"...we should pass over all biographies of 'the good and the great,' while we search carefully the slight records of wretches who died in prison, in Bedlam, or upon the gallows."
~Edgar Allan Poe

Wednesday, July 20, 2016

Newspaper Clipping of the Day

via Newspapers.com

This unpleasant bit of Forteana comes from the "Victoria Advocate," February 28, 1971:
Oklahoma City (AP)--There's something out there. It walks like a gorilla, leaves hand prints like a man, rips doors off their hinges, and it likes chickens.

For want of a better name we'll call him Oklahoma's Abominable Chicken Man.

It's a long story and it goes like this.

An El Reno farmer walked out to his chicken coop one day in December and found its door on the ground, apparently thrown there after being ripped off the wall.

On the surface of the door, and inside the coop on the walls, were a number of strange hand prints--like none he'd ever seen before. They were about seven inches long and five inches wide.

The farmer called a state game ranger. The ranger had never seen anything like it either and he sent the door to the Oklahoma City Zoo to see what experts could make of the prints.

The experts were baffled too. Zoo Director Lawrence Curtis says the prints appear to be like those of a primate. A primate is an animal like a gorilla or a man that can stand erect.

The thumb of the print is unusual. Curtis says it crooks inside, as if it were deformed or had been injured.

"It resembles a gorilla," he said, "but it's more like a man."

"It appears that whatever made the prints was walking on all fours. There were some footprints on the ground outside," he said. Whatever it was was barefoot. Barefoot in December.

Since Curtis got the first print he has had reports of similar finds around the state. A man in Stillwater and a woman in McAlester have told him of discovering similar prints. The woman has a photograph she is mailing to the zoo for comparison.

Oklahoma has only four native animals big enough to leave such prints: the black bear, the mountain lion, the wolf and man. Curtis has ruled out all but the last.

"We've shown it to several mammologists and several wildlife experts in Oklahoma and some passing through. All agree it is a primate," he said. "These prints were made by some sort of a man, perhaps one looking for chickens."

Asked about the wide distances between the points reporting similar prints, Curtis said, "If there is one there is more than one. There has to be more than one unless he's hitchhiking."

There are no zoos in El Reno, no circuses and no one known to be keeping a gorilla. In fact the only thing in the area that "keeps" primates--in this case men--is the federal reformatory just on the outskirts of town.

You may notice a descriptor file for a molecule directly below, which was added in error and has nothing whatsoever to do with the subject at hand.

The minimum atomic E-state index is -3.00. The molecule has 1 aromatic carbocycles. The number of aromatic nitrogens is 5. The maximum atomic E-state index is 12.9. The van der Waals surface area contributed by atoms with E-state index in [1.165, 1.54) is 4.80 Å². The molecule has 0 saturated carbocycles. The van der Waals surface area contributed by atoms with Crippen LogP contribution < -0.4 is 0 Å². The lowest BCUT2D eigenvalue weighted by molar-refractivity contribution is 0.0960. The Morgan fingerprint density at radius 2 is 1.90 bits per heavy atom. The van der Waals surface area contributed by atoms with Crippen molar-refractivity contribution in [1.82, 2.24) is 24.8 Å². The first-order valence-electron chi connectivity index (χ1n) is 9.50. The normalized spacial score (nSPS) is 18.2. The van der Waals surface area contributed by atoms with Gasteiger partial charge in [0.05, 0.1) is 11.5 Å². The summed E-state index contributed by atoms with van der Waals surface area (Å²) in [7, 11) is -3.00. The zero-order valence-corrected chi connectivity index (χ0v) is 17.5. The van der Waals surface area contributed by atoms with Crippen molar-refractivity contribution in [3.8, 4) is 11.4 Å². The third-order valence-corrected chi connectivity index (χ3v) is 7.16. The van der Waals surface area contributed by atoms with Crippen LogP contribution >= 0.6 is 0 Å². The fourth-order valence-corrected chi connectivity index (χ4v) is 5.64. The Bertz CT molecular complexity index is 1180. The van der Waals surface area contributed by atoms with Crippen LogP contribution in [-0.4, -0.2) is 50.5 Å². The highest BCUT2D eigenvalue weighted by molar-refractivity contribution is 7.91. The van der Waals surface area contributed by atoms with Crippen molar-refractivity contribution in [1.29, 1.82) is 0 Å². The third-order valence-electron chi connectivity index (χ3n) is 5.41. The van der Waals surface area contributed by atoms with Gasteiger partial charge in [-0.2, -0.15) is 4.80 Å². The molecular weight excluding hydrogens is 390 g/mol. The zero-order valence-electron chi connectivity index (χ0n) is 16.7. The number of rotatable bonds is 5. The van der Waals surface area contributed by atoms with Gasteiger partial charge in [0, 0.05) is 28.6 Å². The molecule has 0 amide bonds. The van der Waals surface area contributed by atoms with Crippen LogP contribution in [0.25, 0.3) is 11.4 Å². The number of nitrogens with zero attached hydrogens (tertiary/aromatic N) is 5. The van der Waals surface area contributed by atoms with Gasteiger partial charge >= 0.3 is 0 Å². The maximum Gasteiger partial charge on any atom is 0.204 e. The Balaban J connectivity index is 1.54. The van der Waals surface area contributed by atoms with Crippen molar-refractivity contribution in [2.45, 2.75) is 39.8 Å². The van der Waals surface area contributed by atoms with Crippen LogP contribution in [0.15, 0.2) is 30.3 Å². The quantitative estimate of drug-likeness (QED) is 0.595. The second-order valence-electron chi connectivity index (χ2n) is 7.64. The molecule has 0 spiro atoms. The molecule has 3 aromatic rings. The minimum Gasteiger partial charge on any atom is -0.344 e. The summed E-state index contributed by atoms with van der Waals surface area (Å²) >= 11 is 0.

The Abominable Chicken Man is being compared with reports of similar findings from California. In this case people have reported seeing a seven-foot man-like creature wandering in the northern wilds. They call him Bigfoot, after the large tracks he makes.

The description also seems to match the Sasquatch, also known as Bigfoot, a towering primate reported in Washington and British Columbia.

Curtis is trying to find a book and a magazine article that tell about the Bigfoot sightings. He's anxious to make a comparison.

In the meantime he has the chicken coop door in his office for reference, and one supposes, for conversation.

There's not much else to go on until somebody reports actually seeing the Abominable Chicken Man.

There are a lot of people looking.
So far as I know, they never did find it, so Oklahoma poultry had better remain on guard.


  1. "These prints were made by some sort of a man, perhaps one looking for chickens." Am I the only one who thinks this line should be uttered by Leslie Nielsen, with his deadpan seriousness, in an 'Airplane!' movie?

    1. That, or an Edward D. Wood Jr. film.

    2. Sounds like the Samsquatch from "Trailer Park Boys," but I thought they were in Nova Scotia?

  2. Handprints 7 inches long and 5 inches wide inside the coop? Did they dust it for prints or had the intruder dipped its hands in ink? BTW, that's about the size print my hand would make so I'm unimpressed.

    And f'r Pete's sake - what happened to the chickens? There's no mention of their fate - were they killed, injured or just hanging around the barnyard?

  3. Let's see, I was in tenth grade when this happened, and my husband had already graduated high school, so he remembers it happening better than I do. He had relatives living in El Reno at the time, though we both lived in South OKC. I'd like to know what happened to the door after Curtis retired from the zoo. And it's really funny that this was in the Spokesman-Review because I live near Spokane now! There are quite a few recorded instances of a "Sasquatch" type of creature in Eastern Oklahoma, though I never saw one when we lived there.

  4. Sas-cluck. :)

    There are many things unanswered about this article. For instance, if the creature walked on all fours did the front and back footprints look the same? Did he keep his chicken coop locked? Primates are smart enough to understand how to open a door. How would you even hold onto a door to rip it from it frame - unless it was already ajar. And we're the hand prints of blood or dirt maybe? My guess, this guy wanted to make up a crazy story for some reason or another.

  5. And no mention of Native American lore? Tsk.


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